Tuesday, June 09, 2015
Learning to Love "Little Women" Again
Stage One is when you read it for the first time because your mother bought it for you, usually around the ages of 12-13, and you love it. Because there's Jo - who's awkward and a tomboy and a writer and likes books just like you! And has sisters who love/annoy her, just like you! And has a totally cute next door neighbour who she loves and this is where the comparison ends because you would TOTALLY marry Laurie, what the HELL were you thinking, Jo? He's rich and half-Italian and a musician and looks vaguely like Christian Bale! Instead she marries some random old dude (HE'S FORTY) with a beard that you just KNOW is worse than Laurie's terrible Rejection-Goatee from the movie.
Also, Amy is the worst and Beth is weird.
Stage Two is when you read it as a smart, sophisticated, cynical intellectual (between the ages of 19-23) because you remember loving it as a kid, and are surprised by how much you hate it. Good Lord, did you actually love this novel at one time? Everything is sugary and preachy and condescending, and a March girl is always sewing or darning something in literally every scene ever. That's Beth over there, embroidering a handkerchief as Amy falls through the ice. I'm almost positive Meg managed to tat some lace while she was wearing high heeled shoes and sipping champagne like a godless harlot while Laurie looked on in Righteous Patriarchal Disapproval. This time around, you can only stand about a hundred pages of Marmee's cheesy moralizing, creepy Beth with her broken doll hospital and Foreshadowings of Death, and Amy being The Literal Worst before you slam the book shut and write the novel off as something that just doesn't age well.
Stage Three is when you pick it up again in your late twenties. Partly for nostalgia. Partly to make a few more jokes at its expense (for you haven't completely outgrown your cynical I'm So Clever phase). This is the stage where you stop pausing to point out the things that haven't aged well (it takes place in the 1860s, remember) and rediscover the parts that remain stunningly timeless. When you read it as a girl, you loved and remembered it primarily as a book about girls, and as a Cynical Teen you couldn't even read past the girl part. It's Stage Three when you rediscover what this book has to say about women.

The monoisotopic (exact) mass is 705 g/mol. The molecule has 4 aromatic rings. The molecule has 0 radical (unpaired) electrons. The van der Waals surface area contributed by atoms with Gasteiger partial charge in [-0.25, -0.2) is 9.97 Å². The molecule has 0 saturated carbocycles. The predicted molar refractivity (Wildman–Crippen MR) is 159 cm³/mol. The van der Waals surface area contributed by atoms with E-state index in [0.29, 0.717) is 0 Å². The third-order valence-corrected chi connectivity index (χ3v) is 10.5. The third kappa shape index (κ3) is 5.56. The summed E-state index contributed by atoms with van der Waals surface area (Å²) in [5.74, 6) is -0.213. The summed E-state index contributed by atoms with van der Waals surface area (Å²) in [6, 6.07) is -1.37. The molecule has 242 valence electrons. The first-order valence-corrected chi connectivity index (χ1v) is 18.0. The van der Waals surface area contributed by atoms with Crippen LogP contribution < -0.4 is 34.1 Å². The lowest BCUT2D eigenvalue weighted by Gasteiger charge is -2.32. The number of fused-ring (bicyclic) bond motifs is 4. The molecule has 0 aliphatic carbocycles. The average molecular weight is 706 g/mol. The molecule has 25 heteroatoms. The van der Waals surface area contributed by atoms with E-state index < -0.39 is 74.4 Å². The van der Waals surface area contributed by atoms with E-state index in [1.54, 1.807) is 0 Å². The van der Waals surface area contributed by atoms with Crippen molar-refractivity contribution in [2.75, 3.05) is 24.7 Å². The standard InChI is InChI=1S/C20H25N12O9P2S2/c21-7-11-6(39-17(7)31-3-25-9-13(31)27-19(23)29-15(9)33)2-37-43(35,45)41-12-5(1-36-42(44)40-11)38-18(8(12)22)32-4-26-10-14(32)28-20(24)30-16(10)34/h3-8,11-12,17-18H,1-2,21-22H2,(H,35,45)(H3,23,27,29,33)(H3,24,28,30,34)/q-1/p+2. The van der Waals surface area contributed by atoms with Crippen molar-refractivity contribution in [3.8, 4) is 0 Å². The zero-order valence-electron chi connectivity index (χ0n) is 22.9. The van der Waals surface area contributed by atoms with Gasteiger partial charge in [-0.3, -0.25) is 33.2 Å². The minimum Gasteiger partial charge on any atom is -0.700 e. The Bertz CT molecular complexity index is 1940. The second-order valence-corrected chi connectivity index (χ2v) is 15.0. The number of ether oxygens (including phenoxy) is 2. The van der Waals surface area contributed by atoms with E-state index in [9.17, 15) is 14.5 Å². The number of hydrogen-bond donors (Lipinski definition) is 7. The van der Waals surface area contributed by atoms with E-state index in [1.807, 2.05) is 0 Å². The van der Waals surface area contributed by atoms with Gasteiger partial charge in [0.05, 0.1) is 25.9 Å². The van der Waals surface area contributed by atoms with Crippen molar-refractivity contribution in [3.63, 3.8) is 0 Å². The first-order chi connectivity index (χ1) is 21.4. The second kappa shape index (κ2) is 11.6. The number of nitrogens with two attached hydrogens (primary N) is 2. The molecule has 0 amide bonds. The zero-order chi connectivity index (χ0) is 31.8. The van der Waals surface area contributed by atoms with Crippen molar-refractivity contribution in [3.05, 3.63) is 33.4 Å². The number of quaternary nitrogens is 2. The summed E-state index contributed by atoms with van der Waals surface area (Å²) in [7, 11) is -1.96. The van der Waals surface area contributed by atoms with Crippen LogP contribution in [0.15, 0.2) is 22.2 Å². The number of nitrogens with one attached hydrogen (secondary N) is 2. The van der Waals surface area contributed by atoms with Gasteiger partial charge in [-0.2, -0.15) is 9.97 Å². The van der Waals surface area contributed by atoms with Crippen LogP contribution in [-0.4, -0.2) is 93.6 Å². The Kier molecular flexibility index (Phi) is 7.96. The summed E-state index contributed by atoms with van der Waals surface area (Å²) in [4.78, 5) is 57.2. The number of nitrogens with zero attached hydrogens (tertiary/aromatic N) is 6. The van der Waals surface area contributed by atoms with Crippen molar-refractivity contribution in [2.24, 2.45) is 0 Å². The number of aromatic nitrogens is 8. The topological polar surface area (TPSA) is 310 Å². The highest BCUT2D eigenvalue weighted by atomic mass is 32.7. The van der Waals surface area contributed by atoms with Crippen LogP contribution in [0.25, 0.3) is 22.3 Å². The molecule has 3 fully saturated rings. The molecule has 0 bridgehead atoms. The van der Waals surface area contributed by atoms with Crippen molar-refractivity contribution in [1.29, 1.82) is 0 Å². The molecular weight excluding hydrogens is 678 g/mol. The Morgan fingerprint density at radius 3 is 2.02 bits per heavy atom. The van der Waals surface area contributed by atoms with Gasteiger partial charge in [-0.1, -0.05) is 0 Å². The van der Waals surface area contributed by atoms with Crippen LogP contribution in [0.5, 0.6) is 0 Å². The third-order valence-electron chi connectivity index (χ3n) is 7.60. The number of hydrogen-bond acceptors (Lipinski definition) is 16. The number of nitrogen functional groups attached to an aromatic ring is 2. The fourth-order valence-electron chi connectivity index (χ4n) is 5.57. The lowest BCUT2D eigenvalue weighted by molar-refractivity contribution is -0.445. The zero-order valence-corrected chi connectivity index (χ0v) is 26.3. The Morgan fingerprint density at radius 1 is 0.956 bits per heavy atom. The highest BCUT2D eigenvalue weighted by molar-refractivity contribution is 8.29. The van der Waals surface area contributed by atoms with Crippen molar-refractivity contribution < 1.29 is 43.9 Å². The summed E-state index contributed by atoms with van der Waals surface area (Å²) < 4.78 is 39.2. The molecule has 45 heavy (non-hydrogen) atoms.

In case you are unfamiliar or would like a reminder, Little Women is about four sisters (Meg, Jo, Beth, and Amy March) who live in genteel poverty in 1860s New England. The first half of the novel deals with the sisters and their mother (Marmee) eking out a living on their own while the March patriarch is off serving as a chaplain in the army. With their male anchor away at war, these five women work tirelessly together - not only to support themselves financially (both Meg and Jo work full-time jobs), but also emotionally.
Poverty is a big issue in this novel, and during Stage Two, I dismissed this first half as a simplistic sermon on how "We Don't Need Money Because We Have Twu Wuv." During Stage Two, I saw the Marches as this judgy family that repeatedly hammered home how much better they were then those Godless Immoral Rich People because they relied on their Pure Christian Love and not filthy, filthy lucre.
Reading in Stage Three gave me a completely different interpretation. It wasn't, "We Don't Need Money Because We Have Twu Wuv." The Marches don't have a choice between poverty and wealth. They're poor, full stop. It's not about how being Poor makes them Better, it's how they struggle and fight to be Better despite being Poor. A good chunk of the novel's first half deals with the girls battling the incursions of envy, greed, despair and bitterness that come from being poor. Especially Meg. One of the details I missed during previous readings was that the March family used to be rich, and Meg, as the eldest sister, has the clearest memories of what their lives used to be like before disaster struck. This informs so much of her character - her conflicted feelings about wealth and status continually influence her life and her eventual marriage, and Alcott portrays these feelings as natural without slighting Meg's ultimately virtuous character.